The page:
Two-weeks Severance Pay Prevalent

October 4, 2001 ( - Laid off workers, the casualties of a faltering economy, are likely to receive a minimum of two weeks salary in severance pay, with more senior and longer-tenured employees receiving larger packages, a new survey finds.

Result of the study by Lee Hecht Harrison show that 79% of organizations have severance policies, for which all full-time employees at all levels are generally eligible.

Two-thirds of those companies set minimum severance payouts, with:

  • two weeks pay the median for non-exempt  employees
  • three weeks for exempts, such as managers, other salaried staff
  • four weeks for executives, senior executives, and officers.


The research also shows that beyond the minimums, severance tends to be based on a formula including years of service, although the higher the employee’s level, the more likely severance will be negotiated or specified in an employment agreement.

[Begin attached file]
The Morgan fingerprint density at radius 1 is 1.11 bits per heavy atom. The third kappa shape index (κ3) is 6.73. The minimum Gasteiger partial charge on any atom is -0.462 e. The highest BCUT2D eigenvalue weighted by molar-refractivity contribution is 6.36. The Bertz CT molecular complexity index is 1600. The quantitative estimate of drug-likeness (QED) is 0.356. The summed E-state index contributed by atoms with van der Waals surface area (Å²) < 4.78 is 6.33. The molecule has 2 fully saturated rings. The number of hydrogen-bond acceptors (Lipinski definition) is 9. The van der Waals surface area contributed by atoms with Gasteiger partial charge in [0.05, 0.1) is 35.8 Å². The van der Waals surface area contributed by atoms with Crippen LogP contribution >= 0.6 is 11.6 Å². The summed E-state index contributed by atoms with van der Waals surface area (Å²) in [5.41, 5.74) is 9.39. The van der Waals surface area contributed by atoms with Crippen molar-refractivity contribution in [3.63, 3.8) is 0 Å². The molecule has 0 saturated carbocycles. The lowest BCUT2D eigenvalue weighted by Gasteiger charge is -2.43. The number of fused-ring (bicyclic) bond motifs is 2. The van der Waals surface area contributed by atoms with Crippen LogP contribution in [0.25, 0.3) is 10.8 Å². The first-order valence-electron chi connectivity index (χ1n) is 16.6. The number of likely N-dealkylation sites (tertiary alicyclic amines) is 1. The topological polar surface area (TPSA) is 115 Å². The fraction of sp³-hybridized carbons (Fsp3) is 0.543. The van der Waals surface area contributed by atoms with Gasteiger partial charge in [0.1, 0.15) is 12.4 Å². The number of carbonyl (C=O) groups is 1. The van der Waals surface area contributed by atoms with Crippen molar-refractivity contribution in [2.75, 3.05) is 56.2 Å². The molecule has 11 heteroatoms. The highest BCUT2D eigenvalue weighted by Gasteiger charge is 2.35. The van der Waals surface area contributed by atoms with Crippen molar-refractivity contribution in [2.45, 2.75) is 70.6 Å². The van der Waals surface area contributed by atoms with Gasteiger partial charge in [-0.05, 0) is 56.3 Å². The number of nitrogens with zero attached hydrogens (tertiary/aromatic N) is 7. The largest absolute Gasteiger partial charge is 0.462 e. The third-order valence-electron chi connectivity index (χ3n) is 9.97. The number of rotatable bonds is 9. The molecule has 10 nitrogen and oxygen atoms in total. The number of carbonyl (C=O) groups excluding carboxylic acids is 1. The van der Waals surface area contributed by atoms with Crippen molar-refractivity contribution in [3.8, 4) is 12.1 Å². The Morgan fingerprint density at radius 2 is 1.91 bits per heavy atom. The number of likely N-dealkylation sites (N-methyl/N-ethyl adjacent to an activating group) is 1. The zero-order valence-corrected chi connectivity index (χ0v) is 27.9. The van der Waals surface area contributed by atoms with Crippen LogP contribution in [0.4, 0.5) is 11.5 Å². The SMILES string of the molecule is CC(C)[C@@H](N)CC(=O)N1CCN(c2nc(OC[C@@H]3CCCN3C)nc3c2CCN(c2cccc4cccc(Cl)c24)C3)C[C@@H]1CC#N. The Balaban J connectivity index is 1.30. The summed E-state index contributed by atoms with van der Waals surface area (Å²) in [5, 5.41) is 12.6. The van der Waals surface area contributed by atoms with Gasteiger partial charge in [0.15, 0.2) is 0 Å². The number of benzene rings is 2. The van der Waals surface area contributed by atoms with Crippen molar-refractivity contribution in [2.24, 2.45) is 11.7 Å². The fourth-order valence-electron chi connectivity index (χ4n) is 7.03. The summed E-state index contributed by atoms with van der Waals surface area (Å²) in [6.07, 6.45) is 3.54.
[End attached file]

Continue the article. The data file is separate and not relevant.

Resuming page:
When severance is based on years of service only, one week salary per year of service is typical for exempt and non-exempt employees. Two weeks per year of service is the median given to officers, senior executives, and executives, according to the survey.

Capping Payouts

Three out of five organizations put a maximum on severance payouts, with 26 weeks salary being the median cap at all levels except officers, who get 36 weeks salary.

In terms of outplacement, most organizations provide it to at least some employees, regardless of level.

Results were based on responses from human resources executives at 925 US companies.